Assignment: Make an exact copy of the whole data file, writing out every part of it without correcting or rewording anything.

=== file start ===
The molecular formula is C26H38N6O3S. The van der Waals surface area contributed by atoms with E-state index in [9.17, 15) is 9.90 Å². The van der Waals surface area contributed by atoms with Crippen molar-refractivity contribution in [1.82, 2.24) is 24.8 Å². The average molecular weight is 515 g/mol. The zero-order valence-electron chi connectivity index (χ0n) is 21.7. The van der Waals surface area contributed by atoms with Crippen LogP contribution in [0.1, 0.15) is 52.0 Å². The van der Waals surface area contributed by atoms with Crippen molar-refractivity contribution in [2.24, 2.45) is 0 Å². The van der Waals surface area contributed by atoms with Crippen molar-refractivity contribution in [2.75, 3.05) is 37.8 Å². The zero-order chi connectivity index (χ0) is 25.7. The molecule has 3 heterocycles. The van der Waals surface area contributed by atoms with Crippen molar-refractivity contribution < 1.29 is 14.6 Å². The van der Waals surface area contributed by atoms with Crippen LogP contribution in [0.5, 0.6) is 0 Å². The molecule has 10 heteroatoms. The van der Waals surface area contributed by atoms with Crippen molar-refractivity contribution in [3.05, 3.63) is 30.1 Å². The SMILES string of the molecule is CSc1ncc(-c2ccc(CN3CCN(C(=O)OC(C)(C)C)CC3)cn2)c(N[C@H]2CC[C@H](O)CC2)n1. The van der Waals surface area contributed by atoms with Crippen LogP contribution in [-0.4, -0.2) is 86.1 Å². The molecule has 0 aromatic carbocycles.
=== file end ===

The molecular formula is C26H38N6O3S. The van der Waals surface area contributed by atoms with E-state index in [9.17, 15) is 9.90 Å². The van der Waals surface area contributed by atoms with Crippen molar-refractivity contribution in [1.82, 2.24) is 24.8 Å². The average molecular weight is 515 g/mol. The zero-order valence-electron chi connectivity index (χ0n) is 21.7. The van der Waals surface area contributed by atoms with Crippen LogP contribution in [0.1, 0.15) is 52.0 Å². The van der Waals surface area contributed by atoms with Crippen molar-refractivity contribution in [2.24, 2.45) is 0 Å². The van der Waals surface area contributed by atoms with Crippen molar-refractivity contribution in [2.75, 3.05) is 37.8 Å². The zero-order chi connectivity index (χ0) is 25.7. The molecule has 3 heterocycles. The van der Waals surface area contributed by atoms with Crippen molar-refractivity contribution < 1.29 is 14.6 Å². The van der Waals surface area contributed by atoms with Crippen LogP contribution in [0.5, 0.6) is 0 Å². The molecule has 10 heteroatoms. The van der Waals surface area contributed by atoms with Crippen molar-refractivity contribution in [3.05, 3.63) is 30.1 Å². The SMILES string of the molecule is CSc1ncc(-c2ccc(CN3CCN(C(=O)OC(C)(C)C)CC3)cn2)c(N[C@H]2CC[C@H](O)CC2)n1. The van der Waals surface area contributed by atoms with Crippen LogP contribution in [-0.4, -0.2) is 86.1 Å². The molecule has 0 aromatic carbocycles.